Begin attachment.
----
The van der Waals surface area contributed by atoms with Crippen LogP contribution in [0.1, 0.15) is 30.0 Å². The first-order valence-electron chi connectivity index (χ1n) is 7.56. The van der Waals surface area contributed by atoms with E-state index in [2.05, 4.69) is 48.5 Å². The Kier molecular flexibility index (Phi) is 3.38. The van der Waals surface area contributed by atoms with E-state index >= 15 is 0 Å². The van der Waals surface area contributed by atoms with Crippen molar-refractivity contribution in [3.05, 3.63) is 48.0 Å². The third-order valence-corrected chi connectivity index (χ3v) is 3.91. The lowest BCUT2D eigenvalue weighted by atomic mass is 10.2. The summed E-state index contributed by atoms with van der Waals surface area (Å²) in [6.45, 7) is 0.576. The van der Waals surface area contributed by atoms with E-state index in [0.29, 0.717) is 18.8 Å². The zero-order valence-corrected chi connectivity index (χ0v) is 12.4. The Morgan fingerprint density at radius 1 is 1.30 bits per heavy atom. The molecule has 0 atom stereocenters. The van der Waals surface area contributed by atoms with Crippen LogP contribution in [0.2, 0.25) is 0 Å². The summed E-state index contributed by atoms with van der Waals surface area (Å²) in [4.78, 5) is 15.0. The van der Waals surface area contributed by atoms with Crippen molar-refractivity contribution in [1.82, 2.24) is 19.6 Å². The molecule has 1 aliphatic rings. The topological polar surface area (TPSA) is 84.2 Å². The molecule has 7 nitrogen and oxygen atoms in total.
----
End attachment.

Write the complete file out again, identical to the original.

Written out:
The van der Waals surface area contributed by atoms with Crippen LogP contribution in [0.1, 0.15) is 30.0 Å². The first-order valence-electron chi connectivity index (χ1n) is 7.56. The van der Waals surface area contributed by atoms with E-state index in [2.05, 4.69) is 48.5 Å². The Kier molecular flexibility index (Phi) is 3.38. The van der Waals surface area contributed by atoms with E-state index >= 15 is 0 Å². The van der Waals surface area contributed by atoms with Crippen molar-refractivity contribution in [3.05, 3.63) is 48.0 Å². The third-order valence-corrected chi connectivity index (χ3v) is 3.91. The lowest BCUT2D eigenvalue weighted by atomic mass is 10.2. The summed E-state index contributed by atoms with van der Waals surface area (Å²) in [6.45, 7) is 0.576. The van der Waals surface area contributed by atoms with E-state index in [0.29, 0.717) is 18.8 Å². The zero-order valence-corrected chi connectivity index (χ0v) is 12.4. The Morgan fingerprint density at radius 1 is 1.30 bits per heavy atom. The molecule has 0 atom stereocenters. The van der Waals surface area contributed by atoms with Crippen LogP contribution in [0.2, 0.25) is 0 Å². The summed E-state index contributed by atoms with van der Waals surface area (Å²) in [4.78, 5) is 15.0. The van der Waals surface area contributed by atoms with Crippen molar-refractivity contribution in [1.82, 2.24) is 19.6 Å². The molecule has 1 aliphatic rings. The topological polar surface area (TPSA) is 84.2 Å². The molecule has 7 nitrogen and oxygen atoms in total.